Last weekend I found myself ambling through Southwark, walking off a large lunch. As I turned the corner of the street I saw this great sign fixed to the side of a building:
Being a lover of typography and signs that fascinate and intrigue, I couldn’t help but take a picture. This started me thinking about how the language of street signs has changed over the years and how much ‘street furniture‘ contributes to the defacto visual identity of the UK.
I got home and, thinking that there might be a blog post in this I popped ‘commit no nuisance’ into Google. The results that came back were from all over the Web: a comedian whose URL is the same, a Flickr group of similar signs from around the world, a couple of blog posts about the very same sign I had taken a picture of, and even a YouTube video.
My thoughts of writing a blog post went out the window as I dived into the search results, in particular the Flickr group. Within minutes, I had viewed all of the photos in the ‘commit no nuisance’ pool. I discovered from the comment stream that the sign is the Victorian equivalent of telling people not to take a pee in the street. And I’d found that similar signs can be found outside churches in Cornwall and painted along alleyways in Melbourne’s Chinatown.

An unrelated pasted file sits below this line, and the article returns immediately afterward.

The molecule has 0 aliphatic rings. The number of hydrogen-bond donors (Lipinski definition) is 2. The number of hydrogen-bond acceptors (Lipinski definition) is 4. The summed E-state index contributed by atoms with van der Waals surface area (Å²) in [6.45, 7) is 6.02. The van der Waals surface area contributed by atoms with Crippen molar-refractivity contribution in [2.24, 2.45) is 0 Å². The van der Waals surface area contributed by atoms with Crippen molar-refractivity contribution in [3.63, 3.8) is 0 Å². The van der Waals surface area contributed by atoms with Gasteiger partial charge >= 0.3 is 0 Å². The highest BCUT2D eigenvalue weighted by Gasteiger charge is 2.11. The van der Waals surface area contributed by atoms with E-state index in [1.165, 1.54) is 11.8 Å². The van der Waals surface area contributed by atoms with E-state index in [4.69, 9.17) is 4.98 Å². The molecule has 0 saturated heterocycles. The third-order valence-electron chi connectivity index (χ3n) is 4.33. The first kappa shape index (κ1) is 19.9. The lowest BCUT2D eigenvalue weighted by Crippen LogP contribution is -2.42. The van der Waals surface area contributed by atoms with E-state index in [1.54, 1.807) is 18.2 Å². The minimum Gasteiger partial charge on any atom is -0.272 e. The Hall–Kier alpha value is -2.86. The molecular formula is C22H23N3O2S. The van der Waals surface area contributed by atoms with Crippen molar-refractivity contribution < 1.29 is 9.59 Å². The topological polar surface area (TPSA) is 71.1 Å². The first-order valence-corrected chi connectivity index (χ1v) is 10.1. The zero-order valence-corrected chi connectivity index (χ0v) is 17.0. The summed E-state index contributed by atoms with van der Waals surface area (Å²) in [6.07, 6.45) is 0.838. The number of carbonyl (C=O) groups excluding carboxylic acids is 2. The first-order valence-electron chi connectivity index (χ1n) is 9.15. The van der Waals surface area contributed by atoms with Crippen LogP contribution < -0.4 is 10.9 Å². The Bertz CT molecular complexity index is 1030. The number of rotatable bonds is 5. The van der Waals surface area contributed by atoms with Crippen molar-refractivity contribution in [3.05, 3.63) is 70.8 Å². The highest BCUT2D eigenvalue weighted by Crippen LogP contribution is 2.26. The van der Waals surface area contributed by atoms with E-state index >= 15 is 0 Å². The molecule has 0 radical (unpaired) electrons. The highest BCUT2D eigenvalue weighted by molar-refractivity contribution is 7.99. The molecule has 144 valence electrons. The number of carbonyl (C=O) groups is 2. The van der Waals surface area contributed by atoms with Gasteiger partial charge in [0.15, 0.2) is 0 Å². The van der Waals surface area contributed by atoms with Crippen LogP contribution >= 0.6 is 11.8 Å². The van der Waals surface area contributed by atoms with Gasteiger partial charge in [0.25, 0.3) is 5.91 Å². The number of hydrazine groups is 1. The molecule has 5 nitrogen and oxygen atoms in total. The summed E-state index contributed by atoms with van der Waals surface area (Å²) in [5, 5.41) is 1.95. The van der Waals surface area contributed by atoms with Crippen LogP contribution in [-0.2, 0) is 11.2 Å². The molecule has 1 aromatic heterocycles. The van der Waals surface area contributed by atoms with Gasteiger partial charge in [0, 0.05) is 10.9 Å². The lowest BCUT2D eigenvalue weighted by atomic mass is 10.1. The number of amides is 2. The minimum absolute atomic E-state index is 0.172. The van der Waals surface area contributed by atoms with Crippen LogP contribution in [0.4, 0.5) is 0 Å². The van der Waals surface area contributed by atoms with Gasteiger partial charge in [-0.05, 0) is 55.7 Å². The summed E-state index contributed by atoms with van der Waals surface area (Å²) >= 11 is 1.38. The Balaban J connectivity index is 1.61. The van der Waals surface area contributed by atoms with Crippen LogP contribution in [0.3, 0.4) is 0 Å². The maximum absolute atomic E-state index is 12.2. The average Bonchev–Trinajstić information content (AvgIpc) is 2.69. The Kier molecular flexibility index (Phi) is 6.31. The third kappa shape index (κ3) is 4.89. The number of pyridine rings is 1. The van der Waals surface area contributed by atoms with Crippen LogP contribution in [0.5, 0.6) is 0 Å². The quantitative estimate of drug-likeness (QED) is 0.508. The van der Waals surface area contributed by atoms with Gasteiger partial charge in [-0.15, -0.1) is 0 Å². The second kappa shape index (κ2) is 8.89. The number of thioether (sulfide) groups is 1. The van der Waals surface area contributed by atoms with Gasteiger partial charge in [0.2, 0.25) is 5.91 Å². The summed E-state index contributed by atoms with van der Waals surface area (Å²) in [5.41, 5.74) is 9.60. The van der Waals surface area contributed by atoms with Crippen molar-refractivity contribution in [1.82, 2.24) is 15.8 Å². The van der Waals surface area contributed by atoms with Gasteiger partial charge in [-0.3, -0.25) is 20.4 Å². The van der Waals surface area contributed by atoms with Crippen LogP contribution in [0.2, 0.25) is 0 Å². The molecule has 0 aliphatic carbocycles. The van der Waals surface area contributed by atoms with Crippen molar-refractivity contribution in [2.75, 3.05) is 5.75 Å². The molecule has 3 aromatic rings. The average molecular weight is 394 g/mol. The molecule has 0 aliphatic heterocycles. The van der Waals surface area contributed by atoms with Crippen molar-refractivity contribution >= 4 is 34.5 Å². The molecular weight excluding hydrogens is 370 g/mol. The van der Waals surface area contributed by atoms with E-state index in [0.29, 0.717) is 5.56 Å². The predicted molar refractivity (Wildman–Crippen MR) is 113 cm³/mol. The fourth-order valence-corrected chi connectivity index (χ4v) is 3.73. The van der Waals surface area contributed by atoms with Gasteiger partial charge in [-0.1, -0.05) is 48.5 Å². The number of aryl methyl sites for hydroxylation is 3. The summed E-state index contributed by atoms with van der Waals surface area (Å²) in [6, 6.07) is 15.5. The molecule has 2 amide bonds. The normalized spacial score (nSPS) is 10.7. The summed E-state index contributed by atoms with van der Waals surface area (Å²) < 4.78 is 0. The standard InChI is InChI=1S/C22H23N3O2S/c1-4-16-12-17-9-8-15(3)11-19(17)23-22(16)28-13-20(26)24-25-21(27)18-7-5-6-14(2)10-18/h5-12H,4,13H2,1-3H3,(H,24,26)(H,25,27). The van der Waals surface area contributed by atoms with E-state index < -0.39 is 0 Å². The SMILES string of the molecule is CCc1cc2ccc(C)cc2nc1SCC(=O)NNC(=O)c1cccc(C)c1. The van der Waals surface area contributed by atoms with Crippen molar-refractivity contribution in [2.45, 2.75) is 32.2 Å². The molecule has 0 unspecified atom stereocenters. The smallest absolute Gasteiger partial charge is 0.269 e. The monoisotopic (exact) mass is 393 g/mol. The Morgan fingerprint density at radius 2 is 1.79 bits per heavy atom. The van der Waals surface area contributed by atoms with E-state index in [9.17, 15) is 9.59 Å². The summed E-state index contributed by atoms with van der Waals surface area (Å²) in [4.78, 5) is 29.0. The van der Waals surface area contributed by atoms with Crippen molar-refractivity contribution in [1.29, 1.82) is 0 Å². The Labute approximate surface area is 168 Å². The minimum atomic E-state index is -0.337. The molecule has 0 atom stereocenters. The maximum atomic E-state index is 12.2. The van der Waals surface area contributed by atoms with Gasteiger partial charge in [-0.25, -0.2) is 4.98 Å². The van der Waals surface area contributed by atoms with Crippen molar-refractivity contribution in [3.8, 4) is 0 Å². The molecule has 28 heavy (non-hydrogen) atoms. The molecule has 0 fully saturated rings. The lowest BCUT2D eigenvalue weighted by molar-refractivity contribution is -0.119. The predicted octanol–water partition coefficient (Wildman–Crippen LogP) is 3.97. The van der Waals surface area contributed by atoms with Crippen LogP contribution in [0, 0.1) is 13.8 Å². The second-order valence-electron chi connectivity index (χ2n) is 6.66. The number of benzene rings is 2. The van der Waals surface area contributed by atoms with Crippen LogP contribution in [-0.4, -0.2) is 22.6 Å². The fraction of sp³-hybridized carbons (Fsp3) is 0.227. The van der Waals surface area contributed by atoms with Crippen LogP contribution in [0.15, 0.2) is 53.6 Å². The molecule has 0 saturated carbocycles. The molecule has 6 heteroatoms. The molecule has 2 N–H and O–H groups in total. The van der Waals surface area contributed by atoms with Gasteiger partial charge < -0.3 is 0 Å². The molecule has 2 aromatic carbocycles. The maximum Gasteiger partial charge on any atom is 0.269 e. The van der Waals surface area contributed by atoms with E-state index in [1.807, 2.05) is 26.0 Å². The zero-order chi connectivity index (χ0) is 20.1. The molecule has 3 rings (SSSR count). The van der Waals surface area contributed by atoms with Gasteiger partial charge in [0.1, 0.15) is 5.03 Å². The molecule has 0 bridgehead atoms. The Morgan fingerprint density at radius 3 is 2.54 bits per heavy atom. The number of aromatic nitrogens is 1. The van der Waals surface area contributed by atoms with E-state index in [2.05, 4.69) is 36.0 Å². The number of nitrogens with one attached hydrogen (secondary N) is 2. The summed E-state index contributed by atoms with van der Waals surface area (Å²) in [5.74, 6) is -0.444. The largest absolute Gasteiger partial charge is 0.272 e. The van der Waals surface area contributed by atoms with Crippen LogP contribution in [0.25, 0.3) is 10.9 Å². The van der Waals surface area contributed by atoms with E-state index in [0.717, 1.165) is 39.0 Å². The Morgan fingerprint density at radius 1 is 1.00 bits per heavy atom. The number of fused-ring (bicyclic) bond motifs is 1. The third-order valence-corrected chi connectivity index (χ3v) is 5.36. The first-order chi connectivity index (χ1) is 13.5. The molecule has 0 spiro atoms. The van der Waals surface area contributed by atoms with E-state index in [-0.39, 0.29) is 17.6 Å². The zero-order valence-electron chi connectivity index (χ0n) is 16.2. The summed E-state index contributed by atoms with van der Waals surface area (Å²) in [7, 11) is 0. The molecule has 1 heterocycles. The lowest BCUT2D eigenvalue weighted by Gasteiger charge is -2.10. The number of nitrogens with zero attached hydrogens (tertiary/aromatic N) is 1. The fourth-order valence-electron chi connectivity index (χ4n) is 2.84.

So, why did this Victorian sign love-in delight me?
Because this Victorian sign is undoubtedly one of the smallest minutiae of life that you can imagine. And yet I’ve found a bunch of people who have taken a photo of the same sign as I have. Who are interested in the same things as I am. Who have inspired me enough that I want to contribute my own content and become a member of the group.
What’s not to delight in that?